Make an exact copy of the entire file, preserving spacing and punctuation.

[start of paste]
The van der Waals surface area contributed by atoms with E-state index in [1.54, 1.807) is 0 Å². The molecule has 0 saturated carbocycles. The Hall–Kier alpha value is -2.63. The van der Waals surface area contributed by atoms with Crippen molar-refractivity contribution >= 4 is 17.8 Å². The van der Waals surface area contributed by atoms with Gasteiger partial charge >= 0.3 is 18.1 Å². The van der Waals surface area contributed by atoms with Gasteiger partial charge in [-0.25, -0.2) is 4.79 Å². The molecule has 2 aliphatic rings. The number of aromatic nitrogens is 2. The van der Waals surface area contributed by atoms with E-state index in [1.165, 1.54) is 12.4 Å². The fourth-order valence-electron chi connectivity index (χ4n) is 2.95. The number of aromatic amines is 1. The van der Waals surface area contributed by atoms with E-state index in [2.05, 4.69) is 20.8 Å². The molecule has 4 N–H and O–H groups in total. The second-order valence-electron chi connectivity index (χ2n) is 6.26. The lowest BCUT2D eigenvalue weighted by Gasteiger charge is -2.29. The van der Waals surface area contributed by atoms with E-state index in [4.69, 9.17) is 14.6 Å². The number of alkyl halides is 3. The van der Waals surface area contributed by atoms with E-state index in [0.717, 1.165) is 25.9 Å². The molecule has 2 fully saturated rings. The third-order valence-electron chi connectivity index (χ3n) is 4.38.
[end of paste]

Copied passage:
The van der Waals surface area contributed by atoms with E-state index in [1.54, 1.807) is 0 Å². The molecule has 0 saturated carbocycles. The Hall–Kier alpha value is -2.63. The van der Waals surface area contributed by atoms with Crippen molar-refractivity contribution >= 4 is 17.8 Å². The van der Waals surface area contributed by atoms with Gasteiger partial charge >= 0.3 is 18.1 Å². The van der Waals surface area contributed by atoms with Gasteiger partial charge in [-0.25, -0.2) is 4.79 Å². The molecule has 2 aliphatic rings. The number of aromatic nitrogens is 2. The van der Waals surface area contributed by atoms with E-state index in [1.165, 1.54) is 12.4 Å². The fourth-order valence-electron chi connectivity index (χ4n) is 2.95. The number of aromatic amines is 1. The van der Waals surface area contributed by atoms with E-state index in [2.05, 4.69) is 20.8 Å². The molecule has 4 N–H and O–H groups in total. The second-order valence-electron chi connectivity index (χ2n) is 6.26. The lowest BCUT2D eigenvalue weighted by Gasteiger charge is -2.29. The van der Waals surface area contributed by atoms with E-state index in [4.69, 9.17) is 14.6 Å². The number of alkyl halides is 3. The van der Waals surface area contributed by atoms with E-state index in [0.717, 1.165) is 25.9 Å². The molecule has 2 fully saturated rings. The third-order valence-electron chi connectivity index (χ3n) is 4.38.